Metropolis * 6/99 * Matt Steinglass

Still, for artists, the new interfaces carry risks. They can feel gimmicky; their novelty sometimes overwhelms the content of the work. What does it take to make a new art form feel authentic?

Laetitia Sonami has been making music with data gloves since the late 1980s. “Data glove” is an overly dignified therm for her first instruments - a pair of rubber kitchen gloves, the fingertips outfitted with magnetic sensors from window alarms. Sonami wanted to make her instrument more sophisticated, so she turned to STEIM for technical assistance.

She now works with a single left-hand glove, built to her specifications by STEIM-associated digital instrument craftsman Bert Bongers. “The glove itself is made of Lycra mesh,” she days, when I interviewed her at STEIM the day after her performance at Touch. “It was made to measure in Paris by people who do costumes for dancers. The sensors are sewn onto the Lycra. On the tip of the fingers, on top of the nails, there are microswitches - when I press them I can feel some resistance, which is important, because with all of the other sensors I don’t feel an actual feedback. On the other side of the fingertips there are magnetic sensors, with a magnet on the thumb and sensors on the four fingers. By bringing the thumb closer to the other fingers I get varying voltage.”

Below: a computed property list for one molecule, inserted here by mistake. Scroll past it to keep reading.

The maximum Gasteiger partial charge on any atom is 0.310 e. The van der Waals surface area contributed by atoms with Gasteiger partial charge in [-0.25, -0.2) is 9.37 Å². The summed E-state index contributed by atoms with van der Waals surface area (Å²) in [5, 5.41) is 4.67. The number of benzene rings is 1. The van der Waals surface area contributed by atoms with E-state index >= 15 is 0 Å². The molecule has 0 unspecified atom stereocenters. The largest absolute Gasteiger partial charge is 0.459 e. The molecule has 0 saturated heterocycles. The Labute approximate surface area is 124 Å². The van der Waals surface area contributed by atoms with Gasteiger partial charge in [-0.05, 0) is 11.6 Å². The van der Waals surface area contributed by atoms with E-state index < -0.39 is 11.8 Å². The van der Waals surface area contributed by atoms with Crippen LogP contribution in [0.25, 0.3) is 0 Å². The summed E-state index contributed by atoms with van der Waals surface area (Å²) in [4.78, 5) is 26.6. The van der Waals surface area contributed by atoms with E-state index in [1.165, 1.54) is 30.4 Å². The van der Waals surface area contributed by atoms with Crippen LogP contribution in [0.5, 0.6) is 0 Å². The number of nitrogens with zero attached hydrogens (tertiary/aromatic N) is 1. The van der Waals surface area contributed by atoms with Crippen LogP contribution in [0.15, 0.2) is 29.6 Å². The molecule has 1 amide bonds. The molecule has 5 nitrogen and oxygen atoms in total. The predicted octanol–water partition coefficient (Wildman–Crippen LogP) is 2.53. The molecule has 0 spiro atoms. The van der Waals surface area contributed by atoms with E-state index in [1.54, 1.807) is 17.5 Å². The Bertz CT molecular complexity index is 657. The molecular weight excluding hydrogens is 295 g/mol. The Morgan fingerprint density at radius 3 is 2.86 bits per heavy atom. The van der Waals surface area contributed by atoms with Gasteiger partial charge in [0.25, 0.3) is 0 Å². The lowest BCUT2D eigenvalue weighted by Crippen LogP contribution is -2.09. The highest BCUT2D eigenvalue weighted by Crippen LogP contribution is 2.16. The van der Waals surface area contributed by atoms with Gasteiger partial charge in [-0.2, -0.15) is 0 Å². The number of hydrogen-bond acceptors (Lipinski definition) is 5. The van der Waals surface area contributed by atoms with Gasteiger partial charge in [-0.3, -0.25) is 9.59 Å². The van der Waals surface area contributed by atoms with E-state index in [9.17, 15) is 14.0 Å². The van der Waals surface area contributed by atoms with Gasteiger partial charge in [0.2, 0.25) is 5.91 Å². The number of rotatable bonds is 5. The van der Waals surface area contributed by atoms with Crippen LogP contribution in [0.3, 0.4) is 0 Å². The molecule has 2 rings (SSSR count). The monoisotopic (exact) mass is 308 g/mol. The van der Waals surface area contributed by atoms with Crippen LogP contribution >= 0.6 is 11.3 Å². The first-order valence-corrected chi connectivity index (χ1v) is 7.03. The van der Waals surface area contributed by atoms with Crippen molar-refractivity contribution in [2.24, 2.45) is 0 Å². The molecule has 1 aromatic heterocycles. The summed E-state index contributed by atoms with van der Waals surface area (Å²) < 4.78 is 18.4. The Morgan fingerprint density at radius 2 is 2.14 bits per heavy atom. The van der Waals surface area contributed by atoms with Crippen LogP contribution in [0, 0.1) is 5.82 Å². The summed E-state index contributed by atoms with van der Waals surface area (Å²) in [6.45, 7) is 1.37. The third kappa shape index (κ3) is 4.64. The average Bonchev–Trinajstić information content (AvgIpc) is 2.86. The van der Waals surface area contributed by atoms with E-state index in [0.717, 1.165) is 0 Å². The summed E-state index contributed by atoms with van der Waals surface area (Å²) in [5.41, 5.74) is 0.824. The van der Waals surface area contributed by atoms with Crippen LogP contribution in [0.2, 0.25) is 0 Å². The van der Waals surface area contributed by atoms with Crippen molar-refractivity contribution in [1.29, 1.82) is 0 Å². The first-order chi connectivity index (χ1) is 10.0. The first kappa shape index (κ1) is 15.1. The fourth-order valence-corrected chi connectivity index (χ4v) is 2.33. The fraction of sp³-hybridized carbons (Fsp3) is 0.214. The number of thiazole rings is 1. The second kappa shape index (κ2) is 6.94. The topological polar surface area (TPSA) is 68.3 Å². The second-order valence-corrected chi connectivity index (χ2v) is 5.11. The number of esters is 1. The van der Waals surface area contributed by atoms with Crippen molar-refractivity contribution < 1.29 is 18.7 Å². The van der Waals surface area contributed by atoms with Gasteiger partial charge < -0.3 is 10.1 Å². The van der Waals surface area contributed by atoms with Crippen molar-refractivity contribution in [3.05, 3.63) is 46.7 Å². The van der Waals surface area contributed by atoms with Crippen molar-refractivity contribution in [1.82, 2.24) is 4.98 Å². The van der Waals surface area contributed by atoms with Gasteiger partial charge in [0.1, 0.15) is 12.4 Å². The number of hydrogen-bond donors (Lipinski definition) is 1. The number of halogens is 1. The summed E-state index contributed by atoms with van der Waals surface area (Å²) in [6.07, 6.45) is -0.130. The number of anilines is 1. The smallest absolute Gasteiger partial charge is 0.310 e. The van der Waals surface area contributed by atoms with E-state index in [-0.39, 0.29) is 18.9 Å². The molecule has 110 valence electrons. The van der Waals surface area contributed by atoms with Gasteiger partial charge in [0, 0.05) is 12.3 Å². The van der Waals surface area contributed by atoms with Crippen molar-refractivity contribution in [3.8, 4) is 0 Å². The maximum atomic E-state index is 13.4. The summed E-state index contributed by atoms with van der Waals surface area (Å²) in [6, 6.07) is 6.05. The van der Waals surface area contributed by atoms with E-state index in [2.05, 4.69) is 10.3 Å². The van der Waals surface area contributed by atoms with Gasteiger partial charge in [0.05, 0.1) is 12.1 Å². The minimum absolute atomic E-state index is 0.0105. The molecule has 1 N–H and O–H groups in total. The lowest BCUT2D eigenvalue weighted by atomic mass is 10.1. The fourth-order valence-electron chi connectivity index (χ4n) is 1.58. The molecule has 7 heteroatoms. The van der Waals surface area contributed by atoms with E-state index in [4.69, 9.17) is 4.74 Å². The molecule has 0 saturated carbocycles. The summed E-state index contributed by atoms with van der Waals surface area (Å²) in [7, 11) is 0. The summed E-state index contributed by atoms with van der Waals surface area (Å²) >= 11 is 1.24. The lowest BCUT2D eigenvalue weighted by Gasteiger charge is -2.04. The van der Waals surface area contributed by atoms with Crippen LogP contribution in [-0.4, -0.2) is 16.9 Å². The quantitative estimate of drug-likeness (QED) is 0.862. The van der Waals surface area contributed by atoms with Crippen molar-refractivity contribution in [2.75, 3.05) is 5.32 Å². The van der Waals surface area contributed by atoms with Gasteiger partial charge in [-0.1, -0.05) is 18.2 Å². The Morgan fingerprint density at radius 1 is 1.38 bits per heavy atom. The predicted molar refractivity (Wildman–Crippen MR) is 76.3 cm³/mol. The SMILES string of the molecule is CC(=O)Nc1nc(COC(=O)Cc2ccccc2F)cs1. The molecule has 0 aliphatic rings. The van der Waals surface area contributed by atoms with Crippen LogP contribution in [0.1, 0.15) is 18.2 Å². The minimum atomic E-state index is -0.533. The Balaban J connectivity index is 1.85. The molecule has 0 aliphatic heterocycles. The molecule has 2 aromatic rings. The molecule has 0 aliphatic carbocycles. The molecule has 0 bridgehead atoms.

When you watch Sonami on stage, you are not thinking about any of this. She begins by pulling in a low thrumming noise, waving it in with her fingers, Then she stretches her fingers to make the noise pulse in and out, and twists in some tremolo. Her gestures are careful, tense, and deliberate.

There is nothing gimmicky about what Sonami is doing. This is the only way you coulf play this kind of music. This instrument, in the hands of this performer, makes sense,. It’s a good interface.

It took Sonami 10 years to get to this point. “Michel Waisvisz made it possible for composers like me to continue,” Sonami says. “He and STEIM support people like me, people who are on the fringe.”

Or, perhaps, not so much on the fringe anymore.

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